Islamic State (IS) militia has seized control of Palmyra, the most important archaeological site in Syria. Fears are growing that extremists may destroy the Roman remains, which they see as representing pre-Islamic religious beliefs. The IS military breakthrough came after a week of fighting. Its militia broke through Syrian government forces at Tadmur, the modern town that lies adjacent to the ruins, and is occupying at least part of the archaeological site.
There is now great concern for the antiquities because of the destruction wrought by the militia’s IS allies in Iraq. Since March Iraqi IS extremists have used heavy equipment and explosives to destroy Assyrian and Parthian sculptures at Mosul Museum, Nineveh, Nimrud and Hatra. Maamoun Abdulkarim, Syria’s antiquities head, told Reuters that hundreds of statues had been moved from Palmyra before the site was seized.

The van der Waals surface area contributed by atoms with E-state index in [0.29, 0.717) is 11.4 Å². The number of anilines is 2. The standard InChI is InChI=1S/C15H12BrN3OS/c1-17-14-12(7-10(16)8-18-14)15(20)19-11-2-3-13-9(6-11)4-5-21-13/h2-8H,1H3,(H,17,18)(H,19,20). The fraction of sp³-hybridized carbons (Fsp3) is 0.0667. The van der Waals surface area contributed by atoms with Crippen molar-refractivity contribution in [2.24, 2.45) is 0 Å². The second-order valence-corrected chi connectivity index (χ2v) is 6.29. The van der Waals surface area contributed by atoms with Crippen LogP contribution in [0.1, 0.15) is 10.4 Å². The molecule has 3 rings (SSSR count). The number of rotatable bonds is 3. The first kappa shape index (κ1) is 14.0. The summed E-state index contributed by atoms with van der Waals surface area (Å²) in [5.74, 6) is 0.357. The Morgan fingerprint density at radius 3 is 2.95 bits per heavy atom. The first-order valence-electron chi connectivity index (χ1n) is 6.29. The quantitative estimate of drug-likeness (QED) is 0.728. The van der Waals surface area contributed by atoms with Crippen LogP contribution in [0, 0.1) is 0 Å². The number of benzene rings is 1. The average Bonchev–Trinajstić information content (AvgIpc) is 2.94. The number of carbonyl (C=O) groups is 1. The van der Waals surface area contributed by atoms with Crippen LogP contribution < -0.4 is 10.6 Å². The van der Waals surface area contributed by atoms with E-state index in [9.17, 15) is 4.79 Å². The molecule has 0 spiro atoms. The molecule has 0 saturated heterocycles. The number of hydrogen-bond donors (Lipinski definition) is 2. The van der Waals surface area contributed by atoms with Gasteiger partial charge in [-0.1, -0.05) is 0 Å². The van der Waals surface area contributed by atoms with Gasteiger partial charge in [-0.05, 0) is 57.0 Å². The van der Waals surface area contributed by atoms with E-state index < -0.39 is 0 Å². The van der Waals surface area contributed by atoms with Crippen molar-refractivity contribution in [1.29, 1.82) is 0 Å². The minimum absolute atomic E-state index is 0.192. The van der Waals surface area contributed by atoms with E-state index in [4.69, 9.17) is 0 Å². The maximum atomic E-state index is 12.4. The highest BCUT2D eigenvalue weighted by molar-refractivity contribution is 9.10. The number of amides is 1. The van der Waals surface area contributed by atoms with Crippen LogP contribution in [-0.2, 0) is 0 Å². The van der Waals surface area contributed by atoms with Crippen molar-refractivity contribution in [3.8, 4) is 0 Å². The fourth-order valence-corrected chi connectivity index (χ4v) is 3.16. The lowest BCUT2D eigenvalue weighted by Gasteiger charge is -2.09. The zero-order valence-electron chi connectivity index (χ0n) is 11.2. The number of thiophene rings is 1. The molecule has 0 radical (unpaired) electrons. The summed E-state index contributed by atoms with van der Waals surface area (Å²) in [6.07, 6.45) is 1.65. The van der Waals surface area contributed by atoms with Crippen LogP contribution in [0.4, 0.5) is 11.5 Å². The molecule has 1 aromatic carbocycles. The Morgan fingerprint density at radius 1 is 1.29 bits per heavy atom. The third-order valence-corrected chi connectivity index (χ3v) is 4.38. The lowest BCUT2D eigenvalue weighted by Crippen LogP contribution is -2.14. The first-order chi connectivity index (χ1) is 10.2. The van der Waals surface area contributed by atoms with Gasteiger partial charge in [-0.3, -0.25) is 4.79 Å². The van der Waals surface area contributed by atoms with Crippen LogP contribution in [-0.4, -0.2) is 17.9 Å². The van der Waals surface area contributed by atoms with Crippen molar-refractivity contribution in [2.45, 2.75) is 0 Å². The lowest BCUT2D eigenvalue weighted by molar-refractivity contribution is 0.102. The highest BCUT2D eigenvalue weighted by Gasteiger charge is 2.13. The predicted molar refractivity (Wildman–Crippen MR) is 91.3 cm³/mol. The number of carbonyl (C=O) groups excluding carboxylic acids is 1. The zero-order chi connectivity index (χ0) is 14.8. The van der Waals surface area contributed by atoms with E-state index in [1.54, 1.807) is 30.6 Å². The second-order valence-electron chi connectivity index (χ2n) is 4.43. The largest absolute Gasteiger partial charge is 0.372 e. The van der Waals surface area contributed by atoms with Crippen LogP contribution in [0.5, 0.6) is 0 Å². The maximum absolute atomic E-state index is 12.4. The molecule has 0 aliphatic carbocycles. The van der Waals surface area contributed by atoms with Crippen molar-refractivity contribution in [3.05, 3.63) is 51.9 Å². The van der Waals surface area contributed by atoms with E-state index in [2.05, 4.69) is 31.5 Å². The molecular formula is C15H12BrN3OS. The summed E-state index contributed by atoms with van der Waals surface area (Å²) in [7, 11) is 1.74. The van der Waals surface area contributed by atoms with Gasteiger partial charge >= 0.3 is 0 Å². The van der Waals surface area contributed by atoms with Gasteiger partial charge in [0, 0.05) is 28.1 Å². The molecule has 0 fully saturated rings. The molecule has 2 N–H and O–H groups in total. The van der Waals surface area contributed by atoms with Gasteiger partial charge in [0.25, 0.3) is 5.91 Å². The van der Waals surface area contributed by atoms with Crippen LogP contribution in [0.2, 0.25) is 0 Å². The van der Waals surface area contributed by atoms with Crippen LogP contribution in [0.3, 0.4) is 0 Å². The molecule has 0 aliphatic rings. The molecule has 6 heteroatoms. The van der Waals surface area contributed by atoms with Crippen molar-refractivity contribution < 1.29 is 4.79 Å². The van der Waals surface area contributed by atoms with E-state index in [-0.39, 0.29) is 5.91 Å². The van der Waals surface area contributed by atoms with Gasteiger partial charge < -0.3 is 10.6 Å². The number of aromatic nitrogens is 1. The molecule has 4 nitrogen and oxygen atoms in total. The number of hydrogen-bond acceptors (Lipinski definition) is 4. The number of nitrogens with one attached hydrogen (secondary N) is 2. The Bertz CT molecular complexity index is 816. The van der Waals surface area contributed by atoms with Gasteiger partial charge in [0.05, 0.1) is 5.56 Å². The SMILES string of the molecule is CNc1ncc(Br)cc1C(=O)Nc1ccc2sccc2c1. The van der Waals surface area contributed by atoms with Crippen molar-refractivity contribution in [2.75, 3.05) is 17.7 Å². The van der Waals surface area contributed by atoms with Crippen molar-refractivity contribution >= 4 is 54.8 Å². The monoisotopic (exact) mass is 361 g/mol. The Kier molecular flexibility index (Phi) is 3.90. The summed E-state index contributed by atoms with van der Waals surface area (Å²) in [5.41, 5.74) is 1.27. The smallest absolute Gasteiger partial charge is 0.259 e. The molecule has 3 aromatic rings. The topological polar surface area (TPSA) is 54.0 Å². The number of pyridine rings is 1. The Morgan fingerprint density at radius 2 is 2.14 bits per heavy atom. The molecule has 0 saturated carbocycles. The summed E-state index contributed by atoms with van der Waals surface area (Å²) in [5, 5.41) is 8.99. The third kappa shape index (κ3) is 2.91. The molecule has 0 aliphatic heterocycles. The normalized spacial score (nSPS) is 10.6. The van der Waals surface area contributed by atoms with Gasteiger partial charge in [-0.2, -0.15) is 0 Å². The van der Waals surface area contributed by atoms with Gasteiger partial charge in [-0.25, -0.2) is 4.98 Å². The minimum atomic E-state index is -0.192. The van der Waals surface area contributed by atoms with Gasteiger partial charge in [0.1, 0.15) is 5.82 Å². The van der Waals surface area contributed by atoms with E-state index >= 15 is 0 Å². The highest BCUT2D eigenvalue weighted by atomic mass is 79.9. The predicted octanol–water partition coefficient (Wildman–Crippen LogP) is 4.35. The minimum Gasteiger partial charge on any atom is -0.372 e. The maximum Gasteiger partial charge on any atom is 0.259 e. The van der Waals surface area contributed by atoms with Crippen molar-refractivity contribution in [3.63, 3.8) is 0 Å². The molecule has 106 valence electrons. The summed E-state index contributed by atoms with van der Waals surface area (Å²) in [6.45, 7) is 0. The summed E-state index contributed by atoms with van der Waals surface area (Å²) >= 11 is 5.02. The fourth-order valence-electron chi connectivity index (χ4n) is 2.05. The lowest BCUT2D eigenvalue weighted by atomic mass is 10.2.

Irina Bokova, the director-general of Unesco, is calling for an end to the fighting at Palmyra, a World Heritage Site: “I reiterate my appeal for an immediate cessation of hostilities at the site. I further call on the international community to do everything in its power to protect the affected civilian population and safeguard the unique cultural heritage of Palmyra.”
Palmyra lies in the desert 250 kilometres north-east of Damascus. During the first and second centuries AD it developed as an important Roman city with strong Persian ties and trading links with China and India. Its paved colonnaded street, just over one kilometre long, linked the Temple of Ba’al with Diocletian’s Camp. These ruins still survive, along with other important remains, including the agora (central assembly square) and theatre. Palmyra’s greatest works of art are sculpted limestone busts on funerary monuments.